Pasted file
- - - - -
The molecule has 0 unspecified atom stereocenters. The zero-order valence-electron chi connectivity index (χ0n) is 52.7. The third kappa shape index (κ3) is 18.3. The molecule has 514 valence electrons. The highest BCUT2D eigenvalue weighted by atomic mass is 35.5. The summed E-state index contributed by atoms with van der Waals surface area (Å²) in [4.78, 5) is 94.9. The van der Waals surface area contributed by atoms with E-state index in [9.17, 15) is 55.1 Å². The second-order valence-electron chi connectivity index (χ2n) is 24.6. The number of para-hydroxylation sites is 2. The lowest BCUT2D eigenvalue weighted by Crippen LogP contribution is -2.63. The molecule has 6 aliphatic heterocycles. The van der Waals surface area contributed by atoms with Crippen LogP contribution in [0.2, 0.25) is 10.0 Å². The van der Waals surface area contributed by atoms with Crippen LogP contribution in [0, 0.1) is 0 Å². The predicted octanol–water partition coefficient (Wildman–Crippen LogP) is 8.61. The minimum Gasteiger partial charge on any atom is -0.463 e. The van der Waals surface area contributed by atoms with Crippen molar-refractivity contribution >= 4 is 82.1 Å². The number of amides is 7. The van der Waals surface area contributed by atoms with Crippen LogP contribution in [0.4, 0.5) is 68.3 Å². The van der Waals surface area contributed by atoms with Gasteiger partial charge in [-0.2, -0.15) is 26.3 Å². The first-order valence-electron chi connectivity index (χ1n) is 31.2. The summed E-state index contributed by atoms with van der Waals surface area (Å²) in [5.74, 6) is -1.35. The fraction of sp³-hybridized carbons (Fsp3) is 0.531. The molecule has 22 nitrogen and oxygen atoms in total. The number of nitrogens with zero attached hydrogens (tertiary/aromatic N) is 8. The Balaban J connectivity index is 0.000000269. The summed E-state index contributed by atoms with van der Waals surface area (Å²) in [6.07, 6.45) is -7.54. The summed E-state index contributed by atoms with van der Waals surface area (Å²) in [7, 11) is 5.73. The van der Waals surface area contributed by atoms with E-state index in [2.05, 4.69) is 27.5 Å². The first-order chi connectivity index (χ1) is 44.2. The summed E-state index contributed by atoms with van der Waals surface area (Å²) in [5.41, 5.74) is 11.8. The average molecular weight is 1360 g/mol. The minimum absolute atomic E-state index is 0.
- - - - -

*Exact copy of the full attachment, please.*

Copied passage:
The molecule has 0 unspecified atom stereocenters. The zero-order valence-electron chi connectivity index (χ0n) is 52.7. The third kappa shape index (κ3) is 18.3. The molecule has 514 valence electrons. The highest BCUT2D eigenvalue weighted by atomic mass is 35.5. The summed E-state index contributed by atoms with van der Waals surface area (Å²) in [4.78, 5) is 94.9. The van der Waals surface area contributed by atoms with E-state index in [9.17, 15) is 55.1 Å². The second-order valence-electron chi connectivity index (χ2n) is 24.6. The number of para-hydroxylation sites is 2. The lowest BCUT2D eigenvalue weighted by Crippen LogP contribution is -2.63. The molecule has 6 aliphatic heterocycles. The van der Waals surface area contributed by atoms with Crippen LogP contribution in [0.2, 0.25) is 10.0 Å². The van der Waals surface area contributed by atoms with Crippen LogP contribution in [0, 0.1) is 0 Å². The predicted octanol–water partition coefficient (Wildman–Crippen LogP) is 8.61. The minimum Gasteiger partial charge on any atom is -0.463 e. The van der Waals surface area contributed by atoms with Crippen molar-refractivity contribution >= 4 is 82.1 Å². The number of amides is 7. The van der Waals surface area contributed by atoms with Crippen LogP contribution in [0.4, 0.5) is 68.3 Å². The van der Waals surface area contributed by atoms with Gasteiger partial charge in [-0.2, -0.15) is 26.3 Å². The first-order valence-electron chi connectivity index (χ1n) is 31.2. The summed E-state index contributed by atoms with van der Waals surface area (Å²) in [5.74, 6) is -1.35. The fraction of sp³-hybridized carbons (Fsp3) is 0.531. The molecule has 22 nitrogen and oxygen atoms in total. The number of nitrogens with zero attached hydrogens (tertiary/aromatic N) is 8. The Balaban J connectivity index is 0.000000269. The summed E-state index contributed by atoms with van der Waals surface area (Å²) in [6.07, 6.45) is -7.54. The summed E-state index contributed by atoms with van der Waals surface area (Å²) in [7, 11) is 5.73. The van der Waals surface area contributed by atoms with E-state index in [2.05, 4.69) is 27.5 Å². The first-order chi connectivity index (χ1) is 44.2. The summed E-state index contributed by atoms with van der Waals surface area (Å²) in [5.41, 5.74) is 11.8. The average molecular weight is 1360 g/mol. The minimum absolute atomic E-state index is 0.